Selecting Specialty Switches

Of the many available switches built to suit special needs. Take a trip to a home center or a lighting store and you may find the switch that does exactly what you want. If you have power tools or other devices that you don’t want children to play with, consider installing a tamperproof switch. It can be operated only with a key and wired to control the receptacle to which such items are connected.

For security in your backyard, or to have a light automatically greet you as you approach your house, choose a motion-sensor security switch. Its wide-angle infrared beam detects motion and turns a light on automatically. With most units, you can choose how long the light will stay on. A pilot-light switch has a little bulb that glows when power is flowing through the switch. Use it when a fixture or appliance is out of sight. Closet lights, attic exhaust fans, basement lights, and garage lights often are controlled by pilot-light switches.

If you need to squeeze both a switch and an outlet into a single box, use a switch/receptacle. Also use this switch to easily add a receptacle to a room. This switch can be wired so the receptacle is live all the time or wired so the switch controls the receptacle. A programmable switch comes with digital controls and can be programmed to turn lights on and off up to four times a day. This type of switch is useful for security and deterring burglars when you are away from home. A time-delay switch has a dial that can be set to leave a fixture running for up to 60 minutes. Use one for a vent fan, space heater, heat lamp, or garage light.

Choosing Receptacles

A standard duplex receptacle jn\ has two outlets for receiving plugs. Each outlet has a long (neutral) slot, a shorter (hot) slot, and a half-round grounding hole. This ensures that the plug will be polarized and grounded. Receptacles are rated for maximum amps. A 20-amp grounded receptacle has a T-shaped neutral slot; use it only on 20-amp circuits. For most purposes, a 15-amp grounded receptacle is sufficient. When replacing a receptacle in an ungrounded outlet box, use a 15-amp ungrounded receptacle, intended only for use in older homes without ground wires in the circuits. Use a three-pronged plug adapter on an ungrounded receptacle only if the wall-plate screw is grounded. The switch in a combination switch/receptacle can be hooked up to control the receptacle it’s paired with.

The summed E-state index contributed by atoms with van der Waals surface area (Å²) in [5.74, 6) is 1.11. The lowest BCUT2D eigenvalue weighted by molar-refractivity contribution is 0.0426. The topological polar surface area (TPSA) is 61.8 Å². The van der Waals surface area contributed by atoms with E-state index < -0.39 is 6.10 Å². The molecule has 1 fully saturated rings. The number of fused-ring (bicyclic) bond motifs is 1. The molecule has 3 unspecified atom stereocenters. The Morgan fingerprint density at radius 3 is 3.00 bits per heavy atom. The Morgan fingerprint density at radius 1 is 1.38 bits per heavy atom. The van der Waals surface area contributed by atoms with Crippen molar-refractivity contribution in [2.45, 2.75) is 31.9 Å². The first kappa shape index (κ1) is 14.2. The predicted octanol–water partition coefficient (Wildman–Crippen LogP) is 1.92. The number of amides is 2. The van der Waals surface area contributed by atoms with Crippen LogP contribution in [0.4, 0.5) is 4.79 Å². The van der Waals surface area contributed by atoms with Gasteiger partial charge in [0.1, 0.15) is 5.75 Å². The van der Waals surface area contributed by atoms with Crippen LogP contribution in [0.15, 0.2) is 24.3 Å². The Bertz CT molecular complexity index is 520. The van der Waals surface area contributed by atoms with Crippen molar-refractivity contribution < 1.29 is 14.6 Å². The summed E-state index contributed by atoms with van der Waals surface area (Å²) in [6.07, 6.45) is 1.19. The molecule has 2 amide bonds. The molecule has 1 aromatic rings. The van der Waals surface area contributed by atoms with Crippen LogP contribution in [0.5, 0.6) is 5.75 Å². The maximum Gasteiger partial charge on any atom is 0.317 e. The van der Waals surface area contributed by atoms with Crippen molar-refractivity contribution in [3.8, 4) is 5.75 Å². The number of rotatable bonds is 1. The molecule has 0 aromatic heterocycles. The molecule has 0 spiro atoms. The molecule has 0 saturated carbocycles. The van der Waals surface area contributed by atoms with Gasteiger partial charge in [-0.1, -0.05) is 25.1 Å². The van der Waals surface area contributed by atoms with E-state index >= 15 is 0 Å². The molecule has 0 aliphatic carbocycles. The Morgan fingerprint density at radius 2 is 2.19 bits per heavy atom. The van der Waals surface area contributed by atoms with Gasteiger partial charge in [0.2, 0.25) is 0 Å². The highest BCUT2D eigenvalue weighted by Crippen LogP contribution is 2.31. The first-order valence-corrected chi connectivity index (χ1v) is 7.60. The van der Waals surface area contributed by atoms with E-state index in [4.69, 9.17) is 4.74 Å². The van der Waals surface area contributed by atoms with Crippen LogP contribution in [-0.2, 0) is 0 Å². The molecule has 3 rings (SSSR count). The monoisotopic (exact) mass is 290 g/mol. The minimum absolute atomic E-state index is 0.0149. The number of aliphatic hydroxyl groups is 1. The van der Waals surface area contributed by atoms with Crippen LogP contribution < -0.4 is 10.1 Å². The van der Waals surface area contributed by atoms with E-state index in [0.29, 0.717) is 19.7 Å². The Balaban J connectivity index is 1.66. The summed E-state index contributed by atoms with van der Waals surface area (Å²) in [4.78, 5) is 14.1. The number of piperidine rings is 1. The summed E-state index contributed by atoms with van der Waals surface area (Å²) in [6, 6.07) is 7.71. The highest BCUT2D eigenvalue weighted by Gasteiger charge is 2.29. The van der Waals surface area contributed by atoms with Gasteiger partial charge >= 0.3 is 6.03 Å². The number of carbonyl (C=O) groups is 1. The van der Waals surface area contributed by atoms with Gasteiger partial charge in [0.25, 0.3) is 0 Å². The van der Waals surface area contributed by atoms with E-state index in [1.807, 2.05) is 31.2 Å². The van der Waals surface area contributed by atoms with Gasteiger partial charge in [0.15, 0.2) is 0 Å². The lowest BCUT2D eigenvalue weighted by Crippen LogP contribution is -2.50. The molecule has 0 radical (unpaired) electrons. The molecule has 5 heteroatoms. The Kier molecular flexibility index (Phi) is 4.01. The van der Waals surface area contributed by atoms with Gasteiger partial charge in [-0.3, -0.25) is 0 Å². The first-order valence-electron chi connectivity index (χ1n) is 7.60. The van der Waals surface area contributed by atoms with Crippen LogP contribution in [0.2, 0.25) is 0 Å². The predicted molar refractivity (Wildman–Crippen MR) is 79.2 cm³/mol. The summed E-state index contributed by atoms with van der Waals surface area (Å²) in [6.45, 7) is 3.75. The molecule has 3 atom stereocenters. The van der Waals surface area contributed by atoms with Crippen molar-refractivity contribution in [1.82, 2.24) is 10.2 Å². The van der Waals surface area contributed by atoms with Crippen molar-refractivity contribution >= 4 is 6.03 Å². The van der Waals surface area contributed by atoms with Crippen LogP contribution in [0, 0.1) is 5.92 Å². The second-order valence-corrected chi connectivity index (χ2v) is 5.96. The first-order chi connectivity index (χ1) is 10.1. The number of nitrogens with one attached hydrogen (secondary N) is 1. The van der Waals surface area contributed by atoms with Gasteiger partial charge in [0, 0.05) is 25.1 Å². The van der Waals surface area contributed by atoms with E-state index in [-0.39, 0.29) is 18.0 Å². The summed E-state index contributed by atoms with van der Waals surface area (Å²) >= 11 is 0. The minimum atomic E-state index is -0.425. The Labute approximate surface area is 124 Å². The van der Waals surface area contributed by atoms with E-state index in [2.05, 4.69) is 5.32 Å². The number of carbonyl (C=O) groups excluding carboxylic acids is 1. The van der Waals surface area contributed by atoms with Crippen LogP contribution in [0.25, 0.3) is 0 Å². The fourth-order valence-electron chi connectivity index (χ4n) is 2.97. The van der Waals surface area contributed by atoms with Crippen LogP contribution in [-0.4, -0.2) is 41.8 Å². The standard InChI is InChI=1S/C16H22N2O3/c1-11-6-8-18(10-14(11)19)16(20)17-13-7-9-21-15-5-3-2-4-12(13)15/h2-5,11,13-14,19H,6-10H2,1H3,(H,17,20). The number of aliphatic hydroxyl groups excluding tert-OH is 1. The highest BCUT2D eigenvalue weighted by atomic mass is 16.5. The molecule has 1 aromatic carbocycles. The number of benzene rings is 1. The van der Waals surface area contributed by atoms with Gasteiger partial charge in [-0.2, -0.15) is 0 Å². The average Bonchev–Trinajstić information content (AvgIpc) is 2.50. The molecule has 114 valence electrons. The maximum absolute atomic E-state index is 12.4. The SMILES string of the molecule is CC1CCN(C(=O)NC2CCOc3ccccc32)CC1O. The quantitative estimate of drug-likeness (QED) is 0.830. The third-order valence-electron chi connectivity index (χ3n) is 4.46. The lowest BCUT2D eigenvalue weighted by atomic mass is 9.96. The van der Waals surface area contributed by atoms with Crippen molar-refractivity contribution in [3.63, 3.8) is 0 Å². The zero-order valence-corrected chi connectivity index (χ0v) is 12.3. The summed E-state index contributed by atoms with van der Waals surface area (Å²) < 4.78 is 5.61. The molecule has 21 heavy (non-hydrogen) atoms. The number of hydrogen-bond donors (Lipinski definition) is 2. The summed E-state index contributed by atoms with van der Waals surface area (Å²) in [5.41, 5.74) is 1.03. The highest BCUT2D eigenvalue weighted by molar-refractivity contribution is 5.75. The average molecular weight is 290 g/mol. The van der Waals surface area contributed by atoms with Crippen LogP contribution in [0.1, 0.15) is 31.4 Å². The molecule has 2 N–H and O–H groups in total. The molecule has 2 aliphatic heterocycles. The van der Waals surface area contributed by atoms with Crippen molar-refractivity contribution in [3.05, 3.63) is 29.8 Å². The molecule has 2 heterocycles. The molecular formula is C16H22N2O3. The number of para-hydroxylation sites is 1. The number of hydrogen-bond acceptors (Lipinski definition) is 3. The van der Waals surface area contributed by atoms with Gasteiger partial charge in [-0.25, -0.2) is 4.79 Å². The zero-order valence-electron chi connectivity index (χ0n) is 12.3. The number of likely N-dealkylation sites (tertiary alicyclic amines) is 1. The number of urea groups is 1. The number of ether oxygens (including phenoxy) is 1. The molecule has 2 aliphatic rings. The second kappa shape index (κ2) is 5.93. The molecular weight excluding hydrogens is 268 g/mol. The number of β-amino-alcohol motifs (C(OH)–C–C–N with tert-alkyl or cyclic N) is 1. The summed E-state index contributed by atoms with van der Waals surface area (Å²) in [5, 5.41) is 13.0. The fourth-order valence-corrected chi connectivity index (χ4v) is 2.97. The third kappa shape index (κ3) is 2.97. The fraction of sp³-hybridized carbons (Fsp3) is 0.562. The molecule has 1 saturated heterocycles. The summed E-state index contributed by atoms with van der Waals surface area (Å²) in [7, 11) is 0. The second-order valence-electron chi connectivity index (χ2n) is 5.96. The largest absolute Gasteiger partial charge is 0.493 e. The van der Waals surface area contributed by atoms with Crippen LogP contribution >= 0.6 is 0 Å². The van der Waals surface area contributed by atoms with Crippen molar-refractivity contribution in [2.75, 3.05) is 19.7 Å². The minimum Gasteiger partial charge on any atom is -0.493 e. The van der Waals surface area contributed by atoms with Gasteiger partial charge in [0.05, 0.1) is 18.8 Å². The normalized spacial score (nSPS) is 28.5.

A 20-amp single grounded receptacle makes it nearly impossible to overload a critical circuit. For outdoors, in basements, or within 6 feet of a water fixture, install ground-fault circuit-interrupter (GFCI) receptacles. Select a 240-volt receptacle based on the appliance amperage rating. Plugs required for appliances of 15, 20, 30, and 50 amps will have different prong configurations.

Caution! Replace, don't change - Replace a receptacle with one that is just like the old one. Change types only if you are certain that the wiring is suitable. Do not replace an ungrounded outlet with a grounded one unless you know the box is grounded.

Choosing Wire and Cable

Wire, cord, and cable V If (generically referred to as “conductors”) are the pathways along which electricity travels. Wire is a solid strand of metal encased in insulation. Cord is a group of small strands encased in insulation. Cable is made of two or more wires wrapped in protective sheathing of metal or plastic.